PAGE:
An upper bound for the DCJsubstitution distance
We can also obtain a good upper bound for the DCJsubstitution distance by showing how to compute the DCJsubstitution distance per component. Given a DCJ operation ρ, let σ_{0} and σ_{1} be, respectively, the sum of the substitutionpotentials for the components of the adjacency graph before and after ρ, and let Δ σ(ρ)=σ_{1}−σ_{0}. If ρ is an optimal DCJ internal to a single component of the graph, the definition of substitutionpotential implies Δ σ(ρ)≥0. We also have Δ σ(ρ)≥0, if ρ is counteroptimal, and Δ σ(ρ)≥−1, if ρ is neutral[8]. We define Δ_{D C Jσ}(ρ)=Δ_{ D C J }(ρ)+w Δ σ(ρ).
After DCJsorting a component P of A G(A,B), the remaining labels can be easily sorted with substitutions. Let{d}_{\mathit{\text{DCJ}}}^{\mathit{\text{sb}}}\left(P\right) be the DCJsubstitution distance of P, that is the minimum cost of a DCJsubstitution sequence of operations sorting P separately. This is given by the following proposition.
Proposition 4. For each P∈A G(A, B),{d}_{\mathit{\text{DCJ}}}^{\mathit{\text{sb}}}\left(P\right)={d}_{\mathit{\text{DCJ}}}\left(P\right)+\mathrm{w\sigma}\left(P\right).
Proof. Analogous to the proof of Proposition 3. □
If P is a singleton in A G(A,B),{d}_{\mathit{\text{DCJ}}}^{\mathit{\text{sb}}}\left(P\right)=w (the indel of the whole chromosome). A linear cannot be substituted by a circular singleton and viceversa. However, a pair composed by a singleton in genome A and a singleton in genome B, such that both are linear or both are circular, can be sorted with one substitution (which saves one sorting step per pair). Let P_{ L S } and P_{ C S } be, respectively, the maximum number of disjoint pairs of linear and circular singletons in A G(A,B). Together with Proposition 4, these numbers give a good upper bound for the DCJsubstitution distance:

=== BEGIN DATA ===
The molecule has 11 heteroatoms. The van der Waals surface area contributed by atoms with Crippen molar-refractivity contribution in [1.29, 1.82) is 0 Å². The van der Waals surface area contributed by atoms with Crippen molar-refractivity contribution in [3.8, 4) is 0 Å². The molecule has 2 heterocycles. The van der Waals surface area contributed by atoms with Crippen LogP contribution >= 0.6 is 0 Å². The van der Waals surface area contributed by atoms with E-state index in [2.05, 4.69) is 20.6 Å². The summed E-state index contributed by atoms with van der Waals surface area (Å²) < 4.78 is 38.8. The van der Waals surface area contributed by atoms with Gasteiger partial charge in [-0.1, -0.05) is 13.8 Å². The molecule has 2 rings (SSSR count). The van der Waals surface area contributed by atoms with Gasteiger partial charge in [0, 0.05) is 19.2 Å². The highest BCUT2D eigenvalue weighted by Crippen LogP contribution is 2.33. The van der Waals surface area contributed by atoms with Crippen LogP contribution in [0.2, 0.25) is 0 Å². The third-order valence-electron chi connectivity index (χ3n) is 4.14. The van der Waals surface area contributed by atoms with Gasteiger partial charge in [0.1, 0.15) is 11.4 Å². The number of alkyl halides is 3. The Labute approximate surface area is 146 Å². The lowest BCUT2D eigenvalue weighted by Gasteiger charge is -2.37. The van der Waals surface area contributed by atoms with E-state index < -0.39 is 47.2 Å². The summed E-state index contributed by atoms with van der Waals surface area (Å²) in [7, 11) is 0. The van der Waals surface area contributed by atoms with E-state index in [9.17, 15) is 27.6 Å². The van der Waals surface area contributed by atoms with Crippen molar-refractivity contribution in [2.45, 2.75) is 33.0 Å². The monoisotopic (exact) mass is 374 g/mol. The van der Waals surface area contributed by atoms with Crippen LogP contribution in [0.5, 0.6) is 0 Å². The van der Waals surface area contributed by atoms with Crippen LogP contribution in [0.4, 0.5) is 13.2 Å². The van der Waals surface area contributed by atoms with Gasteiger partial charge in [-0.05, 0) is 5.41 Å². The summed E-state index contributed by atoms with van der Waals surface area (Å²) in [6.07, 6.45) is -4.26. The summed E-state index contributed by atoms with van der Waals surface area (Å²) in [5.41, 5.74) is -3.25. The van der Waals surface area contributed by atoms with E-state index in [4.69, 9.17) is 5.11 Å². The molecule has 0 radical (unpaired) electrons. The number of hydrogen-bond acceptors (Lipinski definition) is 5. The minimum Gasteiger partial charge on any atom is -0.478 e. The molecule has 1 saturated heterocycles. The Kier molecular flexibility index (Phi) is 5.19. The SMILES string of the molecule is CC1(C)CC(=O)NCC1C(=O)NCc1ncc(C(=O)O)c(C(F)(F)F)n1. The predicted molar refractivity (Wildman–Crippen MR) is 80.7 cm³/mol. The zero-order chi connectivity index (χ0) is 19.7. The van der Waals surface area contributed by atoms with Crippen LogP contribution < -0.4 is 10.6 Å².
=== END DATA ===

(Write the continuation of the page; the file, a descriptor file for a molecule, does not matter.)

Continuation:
Lemma 3. Given genomes A and B and a positive substitution cost w≤1,
where P_{ L S } and P_{ C S } are the numbers of disjoint pairs of linear and circular singletons.
Proof. If we sort the components separately we have{d}_{\phantom{\rule{0.3em}{0ex}}\mathit{\text{DCJ}}}^{\mathit{\text{sb}}}(A,\phantom{\rule{0.3em}{0ex}}B)\le \sum _{P\in A\phantom{\rule{0.3em}{0ex}}G(A,B)}{d}_{\phantom{\rule{0.3em}{0ex}}\mathit{\text{DCJ}}}^{\mathit{\text{sb}}}\left(P\right), which, according to Lemma 1 and Proposition 4, corresponds exactly to{d}_{\phantom{\rule{0.3em}{0ex}}\mathit{\text{DCJ}}}(A,\phantom{\rule{0.3em}{0ex}}B)+w\sum _{P\in A\phantom{\rule{0.3em}{0ex}}G(A,\phantom{\rule{0.3em}{0ex}}B)}\sigma \left(P\right). □
Recombinations and the exact DCJsubstitution distance
Now we also need to analyze the effect of path recombinations, that have Δ σ(ρ)≥−2[8], in the DCJsubstitution distance. Here the space of recombinations is even larger, but can still be efficiently explored. Proposition 2 shows that the substitutionpotential increases of one when the number of runs increases of four. Furthermore, when we decrease the number of runs of a path by one, it will decrease the indelpotential only if its initial number of runs is one or a multiple of four. Again, the exact number of runs does not really matter. We have to consider the following properties for each path:

whether it is an AA, or a BB, or an ABpath;